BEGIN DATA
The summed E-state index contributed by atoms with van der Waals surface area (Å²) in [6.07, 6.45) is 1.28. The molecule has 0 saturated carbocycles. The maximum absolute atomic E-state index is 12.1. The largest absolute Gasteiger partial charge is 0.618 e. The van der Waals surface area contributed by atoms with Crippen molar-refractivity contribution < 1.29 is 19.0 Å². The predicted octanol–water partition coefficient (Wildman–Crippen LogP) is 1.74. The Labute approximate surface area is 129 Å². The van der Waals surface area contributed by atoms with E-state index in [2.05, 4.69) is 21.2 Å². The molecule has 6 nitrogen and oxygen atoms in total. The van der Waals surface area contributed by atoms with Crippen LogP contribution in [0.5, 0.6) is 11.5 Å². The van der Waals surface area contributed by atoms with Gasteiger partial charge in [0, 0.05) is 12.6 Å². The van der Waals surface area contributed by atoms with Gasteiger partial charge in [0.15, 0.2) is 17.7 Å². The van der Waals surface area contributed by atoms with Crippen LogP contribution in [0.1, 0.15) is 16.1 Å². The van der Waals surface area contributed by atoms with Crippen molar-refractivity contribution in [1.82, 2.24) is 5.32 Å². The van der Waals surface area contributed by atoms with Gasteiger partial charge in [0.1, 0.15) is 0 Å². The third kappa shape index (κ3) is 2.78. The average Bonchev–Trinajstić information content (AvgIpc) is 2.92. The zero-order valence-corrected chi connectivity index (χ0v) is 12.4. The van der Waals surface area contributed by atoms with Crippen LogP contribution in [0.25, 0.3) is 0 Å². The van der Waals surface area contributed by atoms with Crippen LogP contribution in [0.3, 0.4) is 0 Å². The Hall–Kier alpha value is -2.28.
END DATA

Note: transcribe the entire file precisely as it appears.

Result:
The summed E-state index contributed by atoms with van der Waals surface area (Å²) in [6.07, 6.45) is 1.28. The molecule has 0 saturated carbocycles. The maximum absolute atomic E-state index is 12.1. The largest absolute Gasteiger partial charge is 0.618 e. The van der Waals surface area contributed by atoms with Crippen molar-refractivity contribution < 1.29 is 19.0 Å². The predicted octanol–water partition coefficient (Wildman–Crippen LogP) is 1.74. The Labute approximate surface area is 129 Å². The van der Waals surface area contributed by atoms with E-state index in [2.05, 4.69) is 21.2 Å². The molecule has 6 nitrogen and oxygen atoms in total. The van der Waals surface area contributed by atoms with Crippen LogP contribution in [0.5, 0.6) is 11.5 Å². The van der Waals surface area contributed by atoms with Gasteiger partial charge in [0, 0.05) is 12.6 Å². The van der Waals surface area contributed by atoms with Gasteiger partial charge in [0.15, 0.2) is 17.7 Å². The van der Waals surface area contributed by atoms with Crippen LogP contribution in [0.1, 0.15) is 16.1 Å². The van der Waals surface area contributed by atoms with Crippen molar-refractivity contribution in [1.82, 2.24) is 5.32 Å². The van der Waals surface area contributed by atoms with Gasteiger partial charge in [0.1, 0.15) is 0 Å². The third kappa shape index (κ3) is 2.78. The average Bonchev–Trinajstić information content (AvgIpc) is 2.92. The zero-order valence-corrected chi connectivity index (χ0v) is 12.4. The van der Waals surface area contributed by atoms with Crippen LogP contribution in [0.25, 0.3) is 0 Å². The van der Waals surface area contributed by atoms with Crippen LogP contribution in [0.3, 0.4) is 0 Å². The Hall–Kier alpha value is -2.28.